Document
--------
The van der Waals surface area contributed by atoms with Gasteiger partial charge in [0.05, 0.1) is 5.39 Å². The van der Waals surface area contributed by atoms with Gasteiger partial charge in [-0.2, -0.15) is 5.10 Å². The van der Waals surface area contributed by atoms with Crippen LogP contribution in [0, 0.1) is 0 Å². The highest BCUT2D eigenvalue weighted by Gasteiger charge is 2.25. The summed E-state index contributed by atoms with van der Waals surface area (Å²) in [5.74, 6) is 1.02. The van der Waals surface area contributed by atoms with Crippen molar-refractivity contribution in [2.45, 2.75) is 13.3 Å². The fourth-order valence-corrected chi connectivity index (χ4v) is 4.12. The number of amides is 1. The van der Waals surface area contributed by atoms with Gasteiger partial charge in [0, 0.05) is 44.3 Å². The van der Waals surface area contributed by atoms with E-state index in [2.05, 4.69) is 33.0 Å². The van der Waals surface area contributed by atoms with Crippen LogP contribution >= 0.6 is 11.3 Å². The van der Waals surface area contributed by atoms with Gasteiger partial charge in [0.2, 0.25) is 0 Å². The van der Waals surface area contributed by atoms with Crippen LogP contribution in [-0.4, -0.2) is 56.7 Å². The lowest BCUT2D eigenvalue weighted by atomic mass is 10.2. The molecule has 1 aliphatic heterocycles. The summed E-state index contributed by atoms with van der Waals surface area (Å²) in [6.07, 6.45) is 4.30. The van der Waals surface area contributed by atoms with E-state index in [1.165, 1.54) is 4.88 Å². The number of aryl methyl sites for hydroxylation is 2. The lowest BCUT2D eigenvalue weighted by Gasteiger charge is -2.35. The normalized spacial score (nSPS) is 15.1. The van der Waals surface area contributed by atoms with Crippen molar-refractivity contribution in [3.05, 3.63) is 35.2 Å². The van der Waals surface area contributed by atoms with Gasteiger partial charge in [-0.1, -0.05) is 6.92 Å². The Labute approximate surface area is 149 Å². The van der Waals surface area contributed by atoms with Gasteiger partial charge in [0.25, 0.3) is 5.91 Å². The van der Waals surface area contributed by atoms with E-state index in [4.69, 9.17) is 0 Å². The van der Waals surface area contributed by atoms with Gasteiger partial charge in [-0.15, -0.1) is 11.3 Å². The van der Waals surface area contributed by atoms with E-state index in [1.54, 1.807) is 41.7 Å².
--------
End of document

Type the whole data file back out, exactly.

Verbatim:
The van der Waals surface area contributed by atoms with Gasteiger partial charge in [0.05, 0.1) is 5.39 Å². The van der Waals surface area contributed by atoms with Gasteiger partial charge in [-0.2, -0.15) is 5.10 Å². The van der Waals surface area contributed by atoms with Crippen LogP contribution in [0, 0.1) is 0 Å². The highest BCUT2D eigenvalue weighted by Gasteiger charge is 2.25. The summed E-state index contributed by atoms with van der Waals surface area (Å²) in [5.74, 6) is 1.02. The van der Waals surface area contributed by atoms with Crippen molar-refractivity contribution in [2.45, 2.75) is 13.3 Å². The fourth-order valence-corrected chi connectivity index (χ4v) is 4.12. The number of amides is 1. The van der Waals surface area contributed by atoms with Gasteiger partial charge in [0, 0.05) is 44.3 Å². The van der Waals surface area contributed by atoms with E-state index in [2.05, 4.69) is 33.0 Å². The van der Waals surface area contributed by atoms with Crippen LogP contribution >= 0.6 is 11.3 Å². The van der Waals surface area contributed by atoms with Gasteiger partial charge in [0.2, 0.25) is 0 Å². The van der Waals surface area contributed by atoms with Crippen LogP contribution in [-0.4, -0.2) is 56.7 Å². The lowest BCUT2D eigenvalue weighted by atomic mass is 10.2. The molecule has 1 aliphatic heterocycles. The summed E-state index contributed by atoms with van der Waals surface area (Å²) in [6.07, 6.45) is 4.30. The van der Waals surface area contributed by atoms with E-state index in [1.165, 1.54) is 4.88 Å². The number of aryl methyl sites for hydroxylation is 2. The lowest BCUT2D eigenvalue weighted by Gasteiger charge is -2.35. The normalized spacial score (nSPS) is 15.1. The van der Waals surface area contributed by atoms with Crippen molar-refractivity contribution in [3.05, 3.63) is 35.2 Å². The van der Waals surface area contributed by atoms with Gasteiger partial charge in [-0.1, -0.05) is 6.92 Å². The Labute approximate surface area is 149 Å². The van der Waals surface area contributed by atoms with Gasteiger partial charge in [0.25, 0.3) is 5.91 Å². The van der Waals surface area contributed by atoms with E-state index in [4.69, 9.17) is 0 Å². The van der Waals surface area contributed by atoms with Gasteiger partial charge in [-0.15, -0.1) is 11.3 Å². The van der Waals surface area contributed by atoms with E-state index in [1.54, 1.807) is 41.7 Å².